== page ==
After writing the piece on Paul Weyrich for Friday’s online TAS, I found out a friend had a connection to Richard Viguerie, one of the pioneers of the modern conservative movement. He recalled a decade beginning in the in mid-seventies of breakfasts with Weyrich and other conservatives, including Newt Gingrich at one point, in his home.
Viguerie, like everyone I’ve spoken to so far, had a high opinion of Weyrich and his value to the movement. “Paul was a master strategist. He saw around corners. There were many occasions when he alerted our group to issues well ahead of time.” When I pressed him to explain Weyrich’s virtue as a strategist, he said, “Many people have mentioned that Paul coined the term ‘moral majority.’ That’s not so much. His influence was bigger than that. It was Paul’s idea to bring the religious right on board.”
One of the things that stood out most as I listened to Viguerie was his recollection of Weyrich’s force within the context of a meeting. “When Paul had something to say, he spoke with confidence and authority. You had to be awfully sure of yourself to contradict Paul. I know I rarely did. The man was clearly a political genius.”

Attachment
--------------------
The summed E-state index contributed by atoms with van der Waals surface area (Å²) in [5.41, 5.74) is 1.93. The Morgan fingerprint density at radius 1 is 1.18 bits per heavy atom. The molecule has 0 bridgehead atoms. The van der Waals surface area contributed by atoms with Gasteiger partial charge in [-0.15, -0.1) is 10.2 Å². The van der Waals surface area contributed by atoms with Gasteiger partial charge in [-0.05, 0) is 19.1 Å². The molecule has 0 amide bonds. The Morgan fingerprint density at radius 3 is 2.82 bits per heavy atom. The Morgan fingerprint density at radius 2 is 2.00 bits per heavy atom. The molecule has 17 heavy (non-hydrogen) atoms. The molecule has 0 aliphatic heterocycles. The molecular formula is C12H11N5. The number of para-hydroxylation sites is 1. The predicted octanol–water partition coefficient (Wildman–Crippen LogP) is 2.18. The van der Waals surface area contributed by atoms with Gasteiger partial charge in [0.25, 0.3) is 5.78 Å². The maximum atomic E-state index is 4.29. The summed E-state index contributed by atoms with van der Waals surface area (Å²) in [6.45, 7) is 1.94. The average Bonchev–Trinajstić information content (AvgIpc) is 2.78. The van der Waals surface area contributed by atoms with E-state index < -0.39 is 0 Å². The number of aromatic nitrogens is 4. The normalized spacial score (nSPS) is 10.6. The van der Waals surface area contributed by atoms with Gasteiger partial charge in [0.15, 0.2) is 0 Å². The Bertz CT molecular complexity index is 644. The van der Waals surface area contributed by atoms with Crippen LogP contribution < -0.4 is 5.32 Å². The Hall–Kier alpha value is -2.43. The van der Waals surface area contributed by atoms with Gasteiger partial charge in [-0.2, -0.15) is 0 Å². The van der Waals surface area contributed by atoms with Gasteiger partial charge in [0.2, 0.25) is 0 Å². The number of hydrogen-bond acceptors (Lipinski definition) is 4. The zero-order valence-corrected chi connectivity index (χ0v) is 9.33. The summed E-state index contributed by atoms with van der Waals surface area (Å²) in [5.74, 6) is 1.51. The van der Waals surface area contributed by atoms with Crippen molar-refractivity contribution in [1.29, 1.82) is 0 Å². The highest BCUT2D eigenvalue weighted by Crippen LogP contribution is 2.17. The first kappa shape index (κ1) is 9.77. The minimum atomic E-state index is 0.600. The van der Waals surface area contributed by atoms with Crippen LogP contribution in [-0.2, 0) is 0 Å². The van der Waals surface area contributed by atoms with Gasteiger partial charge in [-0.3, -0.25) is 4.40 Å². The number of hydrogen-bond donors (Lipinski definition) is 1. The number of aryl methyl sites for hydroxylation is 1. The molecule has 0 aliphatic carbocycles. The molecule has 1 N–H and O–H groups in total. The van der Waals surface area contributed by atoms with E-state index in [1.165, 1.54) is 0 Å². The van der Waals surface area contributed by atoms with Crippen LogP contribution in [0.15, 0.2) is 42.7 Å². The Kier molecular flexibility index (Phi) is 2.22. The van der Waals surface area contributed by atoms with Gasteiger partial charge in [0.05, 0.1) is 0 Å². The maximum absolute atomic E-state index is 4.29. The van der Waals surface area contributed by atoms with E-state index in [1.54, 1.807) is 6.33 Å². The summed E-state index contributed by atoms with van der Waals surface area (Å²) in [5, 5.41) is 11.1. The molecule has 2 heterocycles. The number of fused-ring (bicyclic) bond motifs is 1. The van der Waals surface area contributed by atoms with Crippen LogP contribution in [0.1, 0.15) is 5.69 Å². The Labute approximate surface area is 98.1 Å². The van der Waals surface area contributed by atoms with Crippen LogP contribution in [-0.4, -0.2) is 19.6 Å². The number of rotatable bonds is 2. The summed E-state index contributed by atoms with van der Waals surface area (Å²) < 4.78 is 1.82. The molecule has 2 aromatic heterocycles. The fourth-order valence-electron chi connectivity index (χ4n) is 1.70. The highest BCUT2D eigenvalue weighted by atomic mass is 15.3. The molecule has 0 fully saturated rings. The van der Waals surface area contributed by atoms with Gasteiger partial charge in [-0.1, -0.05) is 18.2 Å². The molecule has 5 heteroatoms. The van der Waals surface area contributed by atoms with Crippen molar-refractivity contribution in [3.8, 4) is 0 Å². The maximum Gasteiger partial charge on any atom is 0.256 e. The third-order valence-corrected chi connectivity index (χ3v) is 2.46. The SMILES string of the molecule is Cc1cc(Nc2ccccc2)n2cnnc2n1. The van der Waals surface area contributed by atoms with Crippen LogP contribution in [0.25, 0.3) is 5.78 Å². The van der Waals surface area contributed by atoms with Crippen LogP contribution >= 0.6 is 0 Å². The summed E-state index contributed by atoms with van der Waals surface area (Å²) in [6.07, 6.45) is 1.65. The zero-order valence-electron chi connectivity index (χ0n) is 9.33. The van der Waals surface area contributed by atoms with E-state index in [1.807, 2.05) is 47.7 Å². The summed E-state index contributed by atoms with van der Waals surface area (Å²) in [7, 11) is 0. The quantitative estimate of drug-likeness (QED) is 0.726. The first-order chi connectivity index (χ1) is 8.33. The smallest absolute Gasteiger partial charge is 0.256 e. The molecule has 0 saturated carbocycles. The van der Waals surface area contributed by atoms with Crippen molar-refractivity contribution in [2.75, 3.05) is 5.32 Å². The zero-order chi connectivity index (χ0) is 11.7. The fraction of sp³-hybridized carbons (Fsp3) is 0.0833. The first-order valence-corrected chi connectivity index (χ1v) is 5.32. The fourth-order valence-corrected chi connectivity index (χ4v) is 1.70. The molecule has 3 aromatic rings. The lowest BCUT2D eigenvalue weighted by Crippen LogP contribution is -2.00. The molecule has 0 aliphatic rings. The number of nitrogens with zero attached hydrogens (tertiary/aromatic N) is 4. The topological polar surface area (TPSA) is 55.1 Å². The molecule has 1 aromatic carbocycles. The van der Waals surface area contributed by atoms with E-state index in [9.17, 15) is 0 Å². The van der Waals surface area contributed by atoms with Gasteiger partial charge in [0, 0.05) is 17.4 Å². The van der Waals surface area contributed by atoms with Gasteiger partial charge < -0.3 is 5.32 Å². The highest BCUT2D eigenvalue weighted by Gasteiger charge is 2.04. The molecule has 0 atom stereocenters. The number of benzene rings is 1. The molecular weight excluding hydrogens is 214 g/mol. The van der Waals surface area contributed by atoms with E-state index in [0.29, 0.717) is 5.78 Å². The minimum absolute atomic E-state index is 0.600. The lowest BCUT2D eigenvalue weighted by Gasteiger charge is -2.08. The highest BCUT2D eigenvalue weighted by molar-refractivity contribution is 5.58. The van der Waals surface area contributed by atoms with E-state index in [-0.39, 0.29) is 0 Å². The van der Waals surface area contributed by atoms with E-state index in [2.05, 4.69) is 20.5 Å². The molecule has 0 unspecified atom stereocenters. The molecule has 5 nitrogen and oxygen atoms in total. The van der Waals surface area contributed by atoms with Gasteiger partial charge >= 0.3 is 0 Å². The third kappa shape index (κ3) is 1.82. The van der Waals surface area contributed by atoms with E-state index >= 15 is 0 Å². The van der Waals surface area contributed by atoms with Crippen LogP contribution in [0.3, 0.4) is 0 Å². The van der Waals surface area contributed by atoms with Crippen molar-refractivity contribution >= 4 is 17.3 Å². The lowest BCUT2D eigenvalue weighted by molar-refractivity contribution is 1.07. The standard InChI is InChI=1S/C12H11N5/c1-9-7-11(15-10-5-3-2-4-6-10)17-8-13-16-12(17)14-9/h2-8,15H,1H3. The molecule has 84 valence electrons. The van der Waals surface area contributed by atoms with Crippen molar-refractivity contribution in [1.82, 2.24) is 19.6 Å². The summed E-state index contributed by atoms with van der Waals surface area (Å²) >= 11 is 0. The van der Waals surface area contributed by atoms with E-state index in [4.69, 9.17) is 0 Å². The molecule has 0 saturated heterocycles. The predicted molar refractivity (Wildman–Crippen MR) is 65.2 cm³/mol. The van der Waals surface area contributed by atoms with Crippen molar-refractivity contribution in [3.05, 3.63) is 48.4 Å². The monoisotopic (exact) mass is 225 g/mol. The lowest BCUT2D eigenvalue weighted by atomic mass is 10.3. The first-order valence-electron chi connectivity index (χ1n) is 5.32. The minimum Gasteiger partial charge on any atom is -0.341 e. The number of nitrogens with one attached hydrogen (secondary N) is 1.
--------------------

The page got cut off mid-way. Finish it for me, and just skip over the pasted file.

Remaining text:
Viguerie also reinforced the positive things I’ve heard about Weyrich’s character. “Paul had one face for the world. One face. Period. Once he made a commitment, that was it.” He echoed others, too, in emphasizing that Weyrich was not a self-promoter. He was committed to the movement and not to building up his own reputation.
His estimate of Weyrich’s contribution to the movement? “He ranked with Goldwater, Buckley, and Reagan. He was a major contributor.” It sounds grandiose. I don’t claim to be in a position to evaluate the statement. But one thing is certain. Viguerie is not the only person I’ve heard put Weyrich in that class.
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